Laurel Beach, Staff writer

Every sport has its rules: players can’t travel in basketball, soccer players can’t pick up a ball on the field, and a pitcher can’t aim at a batter’s head in softball or baseball. However, school sports come with other rules that apply off the field.

For those participating in a school sport, the Code of Conduct is stated in the Athletic Handbook for Plainwell High School. Now the question is, how well do these rules get explained?

“I didn’t know the specifics of the Code of Conduct but I think it can be a helpful tool when it is needed and proved,” said Ilysabeth Church ‘19.

Church isn’t the only athlete who isn’t totally aware of the Code’s content.

An outside of school party was thrown by three cheerleaders back in September and only one of the three girls was caught with clear evidence of her participation (due to a police report). With this information, the head sideline cheerleading coach was notified by a few parents outside of the cheer family.

The girls had already called a cheer meeting because they knew the wrong choice they had made and we wanted to be sure everyone received sincere apologies personally. Tears were shed and apologies were accepted. The drama between all teammates was handled, but all three girls were suspended for half the season.

“I think our situation was handled unfairly because there was no proof on some of the individuals that were punished,” said Church.

In the Code of Conduct, it states “1st offense will be suspension from 50% of the scheduled competitions in the sport they are currently participating in and the suspension if not completely served in that season will carry over to the next season the athlete participates in.”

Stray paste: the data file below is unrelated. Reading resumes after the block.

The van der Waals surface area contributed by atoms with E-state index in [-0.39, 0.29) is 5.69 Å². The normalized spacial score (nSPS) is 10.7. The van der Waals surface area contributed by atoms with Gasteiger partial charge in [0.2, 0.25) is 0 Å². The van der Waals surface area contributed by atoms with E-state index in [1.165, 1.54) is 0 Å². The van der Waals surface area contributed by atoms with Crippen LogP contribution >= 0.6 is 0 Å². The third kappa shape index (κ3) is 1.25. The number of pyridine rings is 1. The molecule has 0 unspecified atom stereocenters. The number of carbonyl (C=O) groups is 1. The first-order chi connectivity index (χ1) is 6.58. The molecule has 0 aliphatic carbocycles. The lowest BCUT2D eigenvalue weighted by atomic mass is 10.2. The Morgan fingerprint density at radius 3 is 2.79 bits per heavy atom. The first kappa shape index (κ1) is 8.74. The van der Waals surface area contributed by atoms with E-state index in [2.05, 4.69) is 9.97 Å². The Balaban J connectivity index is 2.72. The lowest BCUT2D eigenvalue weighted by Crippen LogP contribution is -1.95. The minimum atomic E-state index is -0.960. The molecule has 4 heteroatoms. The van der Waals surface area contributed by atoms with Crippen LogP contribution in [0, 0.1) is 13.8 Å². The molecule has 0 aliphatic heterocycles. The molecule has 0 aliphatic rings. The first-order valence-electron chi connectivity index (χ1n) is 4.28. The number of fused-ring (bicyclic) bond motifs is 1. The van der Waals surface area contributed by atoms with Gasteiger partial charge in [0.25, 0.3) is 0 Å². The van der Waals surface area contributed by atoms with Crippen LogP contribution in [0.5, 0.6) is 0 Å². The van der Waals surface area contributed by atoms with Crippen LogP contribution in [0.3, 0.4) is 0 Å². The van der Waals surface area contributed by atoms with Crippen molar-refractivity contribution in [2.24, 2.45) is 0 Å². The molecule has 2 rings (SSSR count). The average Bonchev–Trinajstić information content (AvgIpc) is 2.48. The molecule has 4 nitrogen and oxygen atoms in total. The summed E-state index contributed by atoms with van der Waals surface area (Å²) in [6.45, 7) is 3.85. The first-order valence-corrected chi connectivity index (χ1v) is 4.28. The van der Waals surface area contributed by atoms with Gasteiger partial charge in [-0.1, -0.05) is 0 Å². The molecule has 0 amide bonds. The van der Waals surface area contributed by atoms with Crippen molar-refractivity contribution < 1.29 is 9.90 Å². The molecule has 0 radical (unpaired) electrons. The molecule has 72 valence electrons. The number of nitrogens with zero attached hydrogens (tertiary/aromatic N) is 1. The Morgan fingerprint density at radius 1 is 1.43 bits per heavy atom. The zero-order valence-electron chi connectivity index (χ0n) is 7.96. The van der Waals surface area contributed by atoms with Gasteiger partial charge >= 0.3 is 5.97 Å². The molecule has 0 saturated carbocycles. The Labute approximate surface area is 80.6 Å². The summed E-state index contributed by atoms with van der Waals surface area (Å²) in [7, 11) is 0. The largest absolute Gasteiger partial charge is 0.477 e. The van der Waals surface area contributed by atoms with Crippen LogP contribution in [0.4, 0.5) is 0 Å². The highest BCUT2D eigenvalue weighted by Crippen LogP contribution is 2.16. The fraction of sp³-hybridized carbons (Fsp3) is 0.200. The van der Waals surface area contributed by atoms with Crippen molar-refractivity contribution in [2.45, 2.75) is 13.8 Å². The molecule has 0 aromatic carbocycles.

However, the cheerleaders, and most athletes for that matter, seem unaware of these specifically highlighted rules.

“I don’t think it is explained to students very well because most people don’t know what’s considered wrong,” explains Church.

In the beginning of the season there were a few minor sports rules explained to cheerleaders, but not much like these that were well-explained about and fully addressed.

Athletic Director Dave Price says there is a procedure to inform students of the code.

“I have a fall meeting in the beginning of the year to let all of the parents and families know about the sport and to read over the handbook. Later I notify the coaches to talk to their teammates about the guidelines, and they should go over them once a week,” said Price.

“I believe that the Code of Conduct is well known and to the point but it’s not well explained to students at all,” said Lauren Newington ‘19.

Many students from various sports noted the exact same viewpoint.

“Hell, no. I’ve heard of the Code of Conduct but I have no clue what it is,” said Alex Herrington ‘19. Herrington is a tennis player.

“No I don’t know the rules and I think that it’s a good idea to elaborate on them because I don’t even know them,” said Brady Salinas ‘19. Salinas has played basketball and baseball.

Price has a well-laid out set of rules and guidelines for the athletes of PHS that are thoroughly explained and detailed, so it’s not clear why students are having so much confusion.

Some students suggest that the solution would be for the coaches and head members of the sports teams to notify their players more frequently. To ensure that athletes do not get blindsided with breaking rules that they were previously not aware of.